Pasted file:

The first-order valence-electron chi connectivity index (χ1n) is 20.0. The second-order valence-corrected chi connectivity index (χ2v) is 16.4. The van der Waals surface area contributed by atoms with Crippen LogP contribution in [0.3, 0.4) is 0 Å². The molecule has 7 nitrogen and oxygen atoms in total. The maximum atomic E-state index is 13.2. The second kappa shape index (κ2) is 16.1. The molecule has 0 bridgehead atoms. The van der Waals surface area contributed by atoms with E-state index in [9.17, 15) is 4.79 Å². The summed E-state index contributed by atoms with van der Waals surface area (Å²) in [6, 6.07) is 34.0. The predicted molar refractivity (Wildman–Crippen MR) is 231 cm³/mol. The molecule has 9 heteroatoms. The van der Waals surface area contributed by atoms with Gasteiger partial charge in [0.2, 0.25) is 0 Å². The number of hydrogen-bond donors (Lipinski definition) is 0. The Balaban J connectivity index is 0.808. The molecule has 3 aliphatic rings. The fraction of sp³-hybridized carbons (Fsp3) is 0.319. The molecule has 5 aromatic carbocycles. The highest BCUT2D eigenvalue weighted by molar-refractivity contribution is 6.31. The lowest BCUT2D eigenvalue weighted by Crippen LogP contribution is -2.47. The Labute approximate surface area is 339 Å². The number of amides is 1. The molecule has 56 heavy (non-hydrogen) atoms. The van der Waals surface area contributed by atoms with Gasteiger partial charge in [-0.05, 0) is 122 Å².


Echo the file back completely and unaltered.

The first-order valence-electron chi connectivity index (χ1n) is 20.0. The second-order valence-corrected chi connectivity index (χ2v) is 16.4. The van der Waals surface area contributed by atoms with Crippen LogP contribution in [0.3, 0.4) is 0 Å². The molecule has 7 nitrogen and oxygen atoms in total. The maximum atomic E-state index is 13.2. The second kappa shape index (κ2) is 16.1. The molecule has 0 bridgehead atoms. The van der Waals surface area contributed by atoms with E-state index in [9.17, 15) is 4.79 Å². The summed E-state index contributed by atoms with van der Waals surface area (Å²) in [6, 6.07) is 34.0. The predicted molar refractivity (Wildman–Crippen MR) is 231 cm³/mol. The molecule has 9 heteroatoms. The van der Waals surface area contributed by atoms with Gasteiger partial charge in [0.2, 0.25) is 0 Å². The number of hydrogen-bond donors (Lipinski definition) is 0. The Balaban J connectivity index is 0.808. The molecule has 3 aliphatic rings. The fraction of sp³-hybridized carbons (Fsp3) is 0.319. The molecule has 5 aromatic carbocycles. The highest BCUT2D eigenvalue weighted by molar-refractivity contribution is 6.31. The lowest BCUT2D eigenvalue weighted by Crippen LogP contribution is -2.47. The Labute approximate surface area is 339 Å². The number of amides is 1. The molecule has 56 heavy (non-hydrogen) atoms. The van der Waals surface area contributed by atoms with Gasteiger partial charge in [-0.05, 0) is 122 Å².